Laura Lähteenmäki: North End: Niskaan putoava taivas [North End: Falling Sky]

24 January 2013 | Mini reviews, Reviews

North End: Niskaan putoava taivas
[North End: Falling Sky]
Helsinki: WSOY, 2012. 258 pp.
ISBN 978-951-0-38598-2
€27.90, hardback

The global success of Suzanne Collins’ The Hunger Games trilogy has spurred a boom in dystopian stories in Finland as well. The core themes of independence and friendship familiar from Lähteenmäki’s previous works are also present in this story about the impending end of the world. North End is set in the near future, around 50 years from now. This is hinted at by a reference to Victoria, queen of Sweden (currently a young princess), as a senior citizen. Recycling is a necessary part of daily life, and devices similar to exercise bikes are used to generate electricity at night. Widespread scarcity has forced people to become watchful of others, for good and bad. Tekla, a 14-year-old girl, has moved to North End with her family and is still looking to make new friends. Everyday life is thrown into disarray for Tekla and her younger brother when their separated parents get their custody weeks muddled up, and the children are left to fend for themselves. After the initial rush of freedom, the responsibility begins to frighten the siblings. Relationships and parenthood are put under the microscope on many occasions in this work, which will eventually grow into a trilogy.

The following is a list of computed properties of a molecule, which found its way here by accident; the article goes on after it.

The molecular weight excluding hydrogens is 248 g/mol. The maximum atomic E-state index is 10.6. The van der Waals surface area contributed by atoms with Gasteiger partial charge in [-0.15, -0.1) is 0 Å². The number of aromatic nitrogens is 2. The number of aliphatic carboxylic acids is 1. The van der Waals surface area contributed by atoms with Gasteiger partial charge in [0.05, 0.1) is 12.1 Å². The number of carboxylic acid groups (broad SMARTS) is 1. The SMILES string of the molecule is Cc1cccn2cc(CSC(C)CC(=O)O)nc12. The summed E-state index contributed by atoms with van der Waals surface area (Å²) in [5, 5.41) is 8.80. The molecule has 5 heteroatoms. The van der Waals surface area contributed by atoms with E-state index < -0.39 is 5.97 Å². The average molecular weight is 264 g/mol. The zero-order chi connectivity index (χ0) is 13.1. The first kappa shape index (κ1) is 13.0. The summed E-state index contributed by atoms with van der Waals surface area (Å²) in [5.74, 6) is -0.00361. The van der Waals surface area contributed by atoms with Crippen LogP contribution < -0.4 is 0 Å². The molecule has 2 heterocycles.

Translated by Ruth Urbom


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